112 .ie domains were registered every day in the first six months of 2017, a total of 20,255 new registrations, according to the latest dot ie Domain Profile Report published today by the IE Domain Registry (IEDR), the company that manages and maintains Ireland’s country domain name, .ie.
This is an 11 percent increase on the same period last year and is the best half-year period for new .ie domain registrations since 2011.
There were 230,611 registered .ie domains by 30 June 2017, up 6 percent year-on-year. The dot ie Domain Profile report, which examines and analyses the make-up of the .ie database, also showed that most (67 percent) .ie domains registered in the first half of 2017 were registered by SMEs, namely corporate bodies and sole traders.
When broken down geographically, the vast majority of new .ie domains registered in this half-year period were registered on the island of Ireland: 98 percent, or 18,849, in the Republic of Ireland (up 9 percent) and 2 percent, or 324, in Northern Ireland (up 8 percent). 1,082 .ie domains were registered outside of the island of Ireland, down 7 percent.
On a provincial scale, Leinster accounted for the largest number of new .ie registrations, with 12,645 (66 percent of all new .ie registrations, up 11 percent) followed by Munster, with 3,847 (20 percent of registrations, up 16 percent); Connacht, with 1,700 (9 percent of registrations, up 16 percent) and Ulster, with 981 (5 percent of registrations, up 15.5 percent).
On a county scale, Dublin registered the most .ie domains (8,337 or 41 percent of all new registrations, up 13 percent) in the first half of 2017, followed by Cork, Galway and Kildare.
While improving, Northern Ireland still lags behind the Republic of Ireland in terms of new .ie registrations. Antrim registered the most .ie domains in Northern Ireland during the period (111), though this was a 10 percent decrease on the same period last year; Fermanagh registered the fewest (18).
615 two-letter .ie domain names and 36 one-letter .ie domain names have been registered. These short, catchy domain names are in high demand. Indicating their value, the two-letter .ie domain name gr.ie is up for sale on domain auction site Sedo.com for a reserve price of €5,000.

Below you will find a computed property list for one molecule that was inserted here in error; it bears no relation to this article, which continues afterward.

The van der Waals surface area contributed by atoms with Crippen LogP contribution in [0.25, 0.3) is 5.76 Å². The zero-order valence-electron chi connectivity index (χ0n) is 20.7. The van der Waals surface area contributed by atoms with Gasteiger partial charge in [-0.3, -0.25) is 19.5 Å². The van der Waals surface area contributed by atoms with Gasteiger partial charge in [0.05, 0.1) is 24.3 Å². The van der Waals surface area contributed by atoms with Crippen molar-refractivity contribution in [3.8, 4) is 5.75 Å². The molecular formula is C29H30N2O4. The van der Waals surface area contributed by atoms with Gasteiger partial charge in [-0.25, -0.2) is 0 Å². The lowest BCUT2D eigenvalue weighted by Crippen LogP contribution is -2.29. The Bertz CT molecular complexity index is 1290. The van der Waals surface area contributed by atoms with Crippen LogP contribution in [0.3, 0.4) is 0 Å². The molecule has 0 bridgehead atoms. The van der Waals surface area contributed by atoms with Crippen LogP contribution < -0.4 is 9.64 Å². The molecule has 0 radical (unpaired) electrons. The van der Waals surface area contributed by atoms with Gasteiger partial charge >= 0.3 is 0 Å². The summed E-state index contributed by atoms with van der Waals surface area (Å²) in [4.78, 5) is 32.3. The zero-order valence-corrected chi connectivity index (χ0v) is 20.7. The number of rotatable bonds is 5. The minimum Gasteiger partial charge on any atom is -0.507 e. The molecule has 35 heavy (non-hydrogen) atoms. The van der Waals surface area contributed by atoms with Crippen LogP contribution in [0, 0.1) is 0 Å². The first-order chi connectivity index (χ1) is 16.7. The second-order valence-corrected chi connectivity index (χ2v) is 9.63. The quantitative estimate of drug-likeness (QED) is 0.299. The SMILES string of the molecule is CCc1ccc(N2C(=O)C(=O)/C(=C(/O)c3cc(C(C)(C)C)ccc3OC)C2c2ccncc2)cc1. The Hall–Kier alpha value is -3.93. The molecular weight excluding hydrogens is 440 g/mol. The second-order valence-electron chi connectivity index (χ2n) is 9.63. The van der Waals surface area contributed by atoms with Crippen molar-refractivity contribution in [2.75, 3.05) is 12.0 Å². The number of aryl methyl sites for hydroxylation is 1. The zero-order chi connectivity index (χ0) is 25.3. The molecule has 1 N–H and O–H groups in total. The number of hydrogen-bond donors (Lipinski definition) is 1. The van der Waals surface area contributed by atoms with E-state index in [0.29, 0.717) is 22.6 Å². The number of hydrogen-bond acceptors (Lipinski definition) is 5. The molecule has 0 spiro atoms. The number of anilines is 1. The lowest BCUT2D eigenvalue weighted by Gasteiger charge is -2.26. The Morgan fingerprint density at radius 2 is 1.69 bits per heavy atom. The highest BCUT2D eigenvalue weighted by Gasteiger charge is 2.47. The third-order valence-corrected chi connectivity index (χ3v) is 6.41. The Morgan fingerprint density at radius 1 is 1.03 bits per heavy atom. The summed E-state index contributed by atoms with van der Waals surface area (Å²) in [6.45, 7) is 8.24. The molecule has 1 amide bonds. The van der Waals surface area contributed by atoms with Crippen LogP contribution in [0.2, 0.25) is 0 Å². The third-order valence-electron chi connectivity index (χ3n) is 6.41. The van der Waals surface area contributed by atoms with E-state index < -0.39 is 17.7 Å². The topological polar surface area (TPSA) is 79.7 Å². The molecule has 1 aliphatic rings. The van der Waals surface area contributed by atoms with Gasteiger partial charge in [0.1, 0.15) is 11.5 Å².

IEDR also revealed the longest .ie domain name. At 63 characters irishwordsofwisdomoureldersusedtosayandothertreasuresfoundalong.ie (‘Irish Words of Wisdom Our Elders Used to Say and Other Treasures Found Along’) is over six times longer than the average .ie domain length of 10 characters.
Despite strong growth at home, Ireland ranks 18th out of 22 European countries for the number of country domain names per 1,000 people, with 49. While we rank ahead of countries with larger populations, like France (46 country domains per 1,000 people) and Spain (40), we are significantly behind others of similar size, like Denmark (234) and Norway (141).
Commenting on the findings, David Curtin, Chief Executive of IEDR, said: “The remarkable half-year growth of .ie domain name registrations is a testament to the strength of the brand. SME owners and consumers recognise that .ie is ‘Identifiably Irish’ online, representing trust, authenticity and familiarity.
“It is particularly encouraging to see growth in new registrations in all provinces of Ireland. However, we are acutely aware that this is mostly confined to counties with large urban populations, namely Dublin, Cork and Galway. Lower uptake in rural areas will continue to affect our poor European ranking for the number of .ie domains per 1,000 people.
“This is partly an infrastructural issue. Ireland still lacks a complete high-speed broadband network, and continued delays to the National Broadband Plan will not only disadvantage rural citizens, but stifle the growth of rural SMEs, making them less competitive. Our own research has shown that 83 percent of consumers expect a business to have an online presence and 74 percent find it frustrating when it does not.
“A poor or absent broadband connection restricts many businesses from reaching out to new customers, conducting market research and, most importantly, engaging in e-commerce. Ireland’s share of the European e-commerce marketplace is €9 billion, yet most of that spend goes abroad, spent on websites of foreign retailers. According to IEDR’s latest dot ie Digital Health Index, less than a third of Irish SMEs can take sales orders or process transactions via their website. That number simply must grow if Ireland is be a viable player in the international digital marketplace.
“IEDR is continuing to work with the SME community to improve access to website-building tools and e-commerce mentorship. For long-term success, we believe that Government and industry leaders must prioritise closer collaboration, with a view to improving rural internet connectivity and providing digital skills training and upskilling programmes for SMEs going online and engaging in e-commerce for the first time.”